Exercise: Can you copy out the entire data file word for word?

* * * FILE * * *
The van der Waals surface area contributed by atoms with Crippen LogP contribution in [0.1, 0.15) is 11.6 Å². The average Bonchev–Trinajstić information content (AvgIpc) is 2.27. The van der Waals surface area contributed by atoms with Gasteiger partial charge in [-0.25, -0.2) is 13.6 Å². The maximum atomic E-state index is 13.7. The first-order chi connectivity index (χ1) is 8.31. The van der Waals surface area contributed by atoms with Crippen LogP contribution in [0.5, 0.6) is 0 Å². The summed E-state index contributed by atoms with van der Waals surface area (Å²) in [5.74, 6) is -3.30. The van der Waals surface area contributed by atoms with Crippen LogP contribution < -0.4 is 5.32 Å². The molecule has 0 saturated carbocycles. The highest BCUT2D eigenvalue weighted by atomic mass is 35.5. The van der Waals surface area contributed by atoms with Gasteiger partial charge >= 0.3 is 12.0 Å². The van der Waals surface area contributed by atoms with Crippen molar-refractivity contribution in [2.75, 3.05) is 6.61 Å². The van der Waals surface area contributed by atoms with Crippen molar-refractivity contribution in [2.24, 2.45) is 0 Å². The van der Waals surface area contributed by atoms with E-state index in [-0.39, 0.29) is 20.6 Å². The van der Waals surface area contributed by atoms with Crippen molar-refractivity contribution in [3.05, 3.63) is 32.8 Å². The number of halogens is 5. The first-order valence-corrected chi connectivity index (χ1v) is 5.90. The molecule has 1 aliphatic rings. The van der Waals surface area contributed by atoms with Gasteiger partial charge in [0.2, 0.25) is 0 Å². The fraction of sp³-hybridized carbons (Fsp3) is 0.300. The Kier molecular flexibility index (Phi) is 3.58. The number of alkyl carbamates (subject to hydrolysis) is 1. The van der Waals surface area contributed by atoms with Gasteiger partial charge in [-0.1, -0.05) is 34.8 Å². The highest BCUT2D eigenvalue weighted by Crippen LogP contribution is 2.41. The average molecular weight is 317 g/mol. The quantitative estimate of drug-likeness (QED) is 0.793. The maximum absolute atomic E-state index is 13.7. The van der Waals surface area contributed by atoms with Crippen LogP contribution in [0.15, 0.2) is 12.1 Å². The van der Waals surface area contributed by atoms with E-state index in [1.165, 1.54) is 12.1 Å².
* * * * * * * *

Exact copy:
The van der Waals surface area contributed by atoms with Crippen LogP contribution in [0.1, 0.15) is 11.6 Å². The average Bonchev–Trinajstić information content (AvgIpc) is 2.27. The van der Waals surface area contributed by atoms with Gasteiger partial charge in [-0.25, -0.2) is 13.6 Å². The maximum atomic E-state index is 13.7. The first-order chi connectivity index (χ1) is 8.31. The van der Waals surface area contributed by atoms with Crippen LogP contribution in [0.5, 0.6) is 0 Å². The summed E-state index contributed by atoms with van der Waals surface area (Å²) in [5.74, 6) is -3.30. The van der Waals surface area contributed by atoms with Crippen LogP contribution < -0.4 is 5.32 Å². The molecule has 0 saturated carbocycles. The highest BCUT2D eigenvalue weighted by atomic mass is 35.5. The van der Waals surface area contributed by atoms with Gasteiger partial charge >= 0.3 is 12.0 Å². The van der Waals surface area contributed by atoms with Crippen molar-refractivity contribution in [2.75, 3.05) is 6.61 Å². The van der Waals surface area contributed by atoms with Crippen molar-refractivity contribution in [2.24, 2.45) is 0 Å². The van der Waals surface area contributed by atoms with E-state index in [-0.39, 0.29) is 20.6 Å². The van der Waals surface area contributed by atoms with Crippen molar-refractivity contribution in [3.05, 3.63) is 32.8 Å². The number of halogens is 5. The first-order valence-corrected chi connectivity index (χ1v) is 5.90. The molecule has 1 aliphatic rings. The van der Waals surface area contributed by atoms with Gasteiger partial charge in [0.2, 0.25) is 0 Å². The fraction of sp³-hybridized carbons (Fsp3) is 0.300. The Kier molecular flexibility index (Phi) is 3.58. The number of alkyl carbamates (subject to hydrolysis) is 1. The van der Waals surface area contributed by atoms with Gasteiger partial charge in [-0.1, -0.05) is 34.8 Å². The highest BCUT2D eigenvalue weighted by Crippen LogP contribution is 2.41. The average molecular weight is 317 g/mol. The quantitative estimate of drug-likeness (QED) is 0.793. The maximum absolute atomic E-state index is 13.7. The van der Waals surface area contributed by atoms with Crippen LogP contribution in [0.15, 0.2) is 12.1 Å². The van der Waals surface area contributed by atoms with E-state index in [1.165, 1.54) is 12.1 Å².